With the culmination of spring quarter comes the end of an era: the #digitaljournos tweets that have been keeping you updated since mid-March. From the birth of the hashtag to the mastering of Adobe Photoshop and throughout a Sarah Koenig-esque GarageBand session or two, the finale of Online and Visual Journalism has arrived simultaneous to news that rock music is becoming extinct, Detroit barely has Internet access, Zuckerberg wants to get personal and a change in the way Apple’s fingerprint privacy setting works, all from the New York Times.
Marching Music: More Memorable Than Rock’n’Roll
This week, the New York Times endeavored to quantify musical legends that have a chance at standing the test of time–and the late 1900’s love, rock’n’roll, didn’t make the cut. According to author, Chuck Klosterman, marching music, that is, the sweet sounds of Semper Fidelis, and reggae with its king, Bob Marley, are more likely to be remembered than any of the pre-millennial generation’s beloved headbangers. Apparently, this is because of the myriad of Metallica types and the ability of none to cohesively and outstandingly rise above the rest to engrain themselves into the genre. Although, like Klosterman said, “Pretty much from the moment it came into being, people who liked rock insisted it was dying.”
A Digitally Divided Detroit
Not unbeknownst to most of the American workforce, Detroit is a pillar of the American economy that has been crumbling since the start of the recession in 2008 with consistently high unemployment rates. Now, even more devastatingly, the New York Times has reported another reason for Detroit’s employment crisis: an overwhelmingly large gap between citizens with Internet access and citizens without. Those without access to any online technology or services are unable to search for and apply for jobs. This “digital divide” is separating those that are already unemployed even further; they can’t afford broadband access to check for e-mails from potential employers because they can barely afford food and rent. According to author, Cecilia Kang, over half the city is living in poverty, the skills gap is increasing without Internet access and any possible solutions aren’t currently viable.
Zuckerberg Sucking Facebook’s Privacy in the Fine Print
Another development in the world of digital journalism that arose this week was publicized by the New York Times and accuses Facebook of having a one-way mirror into its users’ private lives. Allegedly, in Facebook’s fine print, which users accept as ‘terms and conditions’ upon signing up, there is essentially a waiver that gives the social network and its advertisers access to your personal information. Although this is not news, author, Jim Rutenberg opens this discussion as a reflection on how much trust users are giving the site without really receiving anything in return. On the surface this may seem trivial, but Facebook is rapidly gaining political and international influence, making privacy and access to personal information a concern for, literally, millions.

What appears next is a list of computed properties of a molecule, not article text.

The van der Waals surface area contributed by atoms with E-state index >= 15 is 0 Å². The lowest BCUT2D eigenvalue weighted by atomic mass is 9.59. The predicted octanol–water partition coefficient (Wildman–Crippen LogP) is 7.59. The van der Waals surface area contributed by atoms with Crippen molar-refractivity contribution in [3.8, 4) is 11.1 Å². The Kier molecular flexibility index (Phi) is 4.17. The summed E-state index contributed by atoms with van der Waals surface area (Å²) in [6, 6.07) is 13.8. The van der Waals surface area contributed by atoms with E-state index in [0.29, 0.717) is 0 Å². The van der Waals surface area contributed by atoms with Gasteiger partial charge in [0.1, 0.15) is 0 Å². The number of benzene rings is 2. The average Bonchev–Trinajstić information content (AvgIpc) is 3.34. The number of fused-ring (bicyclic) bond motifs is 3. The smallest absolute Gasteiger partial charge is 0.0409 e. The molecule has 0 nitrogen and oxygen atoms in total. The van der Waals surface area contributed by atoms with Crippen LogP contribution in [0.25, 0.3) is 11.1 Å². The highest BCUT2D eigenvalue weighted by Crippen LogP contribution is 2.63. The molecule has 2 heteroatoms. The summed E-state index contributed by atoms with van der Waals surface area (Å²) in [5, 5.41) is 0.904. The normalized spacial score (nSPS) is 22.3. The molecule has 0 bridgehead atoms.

Fingerprint Fivefold: Practical for Privacy?
This week’s tech tip from the New York Times informed readers that one new feature of Apple’s iPhone is an increase in the number of fingerprints that can be registered for its TouchID feature. Now up to five fingerprints from different people can be programmed for recognition in unlocking the smart phones. Fingerprints can be added, erased and named now, making phone access available to spouses, parents and other friends or family if one chooses. However, only months after the Apple vs. FBI privacy push, users of the smart products are nervous that this may be a mechanism for Apple to appease the government by underhandedly increasing possibilities for access to phones.
Since Last Time, Since Its The Last Time
Over the last few weeks, in watching how news has developed and which events are getting coverage, some observations may be worth noting. Personal privacy, especially in the digital world, is on many people’s minds and is being talked about daily. The media has started to cover Donald Trump less as America gets closer to the polls. Finally, recent comparisons of the Vietnam War and the still ongoing War on Terror have surged.
So, while the term may be ending, students in DU’s MFJS department’s coverage of the news will not be. Starting with my video production, Downtown Skate: The Denver Skate Park, your knowledge about one of Denver’s hidden gems and cultural pockets will kickflip your summer in the right direction. If you get even more curious, my entire Online and Visual Journalism portfolio, as well as other projects and works I’ve completed can be found on my blog: evansepaige.wordpress.com , and don’t worry I’ll be here to keep you updated all summer long. #TTYL